Until 14 September 2020, only the rooms of Water Lilies are accessible.
All visitors are required to book a time slot. Ticketing
Further information on access and visiting conditions can be found here.
Kees Van Dongen, real name Cornelis Théodorus Marie van Dongen was born in the Netherlands, and had been drawing since childhood. In 1892, he entered the School of Decorative Arts in Rotterdam.
He arrived in Paris in July 1897, and spent a few years living from hand to mouth in Montmartre. He contributed to the Assiette au beurre and other satirical weekly magazines, and became known for his caricatures.
His paintings were noticed, and in 1904 he began to exhibit in the gallery of the art dealer Ambroise Vollard (1866-1939) and at the Salon des Indépendants. He met Maurice de Vlaminck (1876-1958) and Henri Matisse (1869-1954). In 1905, he also exhibited at the Salon d’Automne, where the bright colours in his works, along with those of Vlaminck and Matisse, gave the name to a group of painters: the "Fauves" or Wild Beasts. He left Montmartre in 1912 for Montparnasse, and his Fauve period ended around 1913.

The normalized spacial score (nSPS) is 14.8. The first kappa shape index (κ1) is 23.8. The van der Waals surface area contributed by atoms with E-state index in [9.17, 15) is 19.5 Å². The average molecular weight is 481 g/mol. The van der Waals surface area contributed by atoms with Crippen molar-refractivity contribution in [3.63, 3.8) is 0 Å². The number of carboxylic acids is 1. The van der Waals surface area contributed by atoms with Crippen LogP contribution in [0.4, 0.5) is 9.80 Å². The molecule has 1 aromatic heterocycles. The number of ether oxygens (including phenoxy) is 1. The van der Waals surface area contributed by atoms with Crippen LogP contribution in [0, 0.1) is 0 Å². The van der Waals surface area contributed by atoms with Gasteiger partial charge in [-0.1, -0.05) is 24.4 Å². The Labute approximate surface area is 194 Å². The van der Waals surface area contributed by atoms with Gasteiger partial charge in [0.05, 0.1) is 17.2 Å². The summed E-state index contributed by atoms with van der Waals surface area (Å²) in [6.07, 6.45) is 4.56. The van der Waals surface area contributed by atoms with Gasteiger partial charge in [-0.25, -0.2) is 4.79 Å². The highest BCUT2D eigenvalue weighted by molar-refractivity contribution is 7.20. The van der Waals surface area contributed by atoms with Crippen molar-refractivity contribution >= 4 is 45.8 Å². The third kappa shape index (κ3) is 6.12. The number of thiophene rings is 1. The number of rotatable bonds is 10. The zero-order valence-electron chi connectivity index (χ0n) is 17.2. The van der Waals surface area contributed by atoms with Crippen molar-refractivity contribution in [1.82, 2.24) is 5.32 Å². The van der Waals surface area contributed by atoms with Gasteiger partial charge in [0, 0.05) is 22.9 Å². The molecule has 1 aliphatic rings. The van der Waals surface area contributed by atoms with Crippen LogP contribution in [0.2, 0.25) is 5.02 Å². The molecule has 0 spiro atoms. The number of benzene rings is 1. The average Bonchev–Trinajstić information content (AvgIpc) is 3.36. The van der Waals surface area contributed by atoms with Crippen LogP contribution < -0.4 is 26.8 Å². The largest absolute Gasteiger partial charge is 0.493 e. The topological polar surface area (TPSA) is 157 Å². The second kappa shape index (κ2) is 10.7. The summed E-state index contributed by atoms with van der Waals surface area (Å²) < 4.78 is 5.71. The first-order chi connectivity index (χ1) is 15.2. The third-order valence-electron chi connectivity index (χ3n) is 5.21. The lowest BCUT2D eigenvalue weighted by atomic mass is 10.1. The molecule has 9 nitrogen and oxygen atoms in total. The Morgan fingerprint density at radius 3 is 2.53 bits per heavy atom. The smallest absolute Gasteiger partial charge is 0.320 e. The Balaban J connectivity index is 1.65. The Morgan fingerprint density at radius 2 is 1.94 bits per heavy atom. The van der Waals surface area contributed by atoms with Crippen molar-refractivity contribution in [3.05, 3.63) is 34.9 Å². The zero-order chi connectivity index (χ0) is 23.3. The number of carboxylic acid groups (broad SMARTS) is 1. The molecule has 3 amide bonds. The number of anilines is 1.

In March 1918, the young art dealer, Paul Guillaume (1891-1934), organised an exhibition of twenty-five recent paintings by Van Dongen. The event was announced by the poet and art critic Guillaume Apollinaire (1880-1918), who was a close friend of Paul Guillaume but who died at the end of that year.
After the First World War, Kees Van Dongen became the emblematic portrait artist of Parisian society in the 1920s, a period that marked the height of his career and brought him wealth and fame. Awarded the Légion d’honneur in 1922, he finally obtained French nationality in 1928.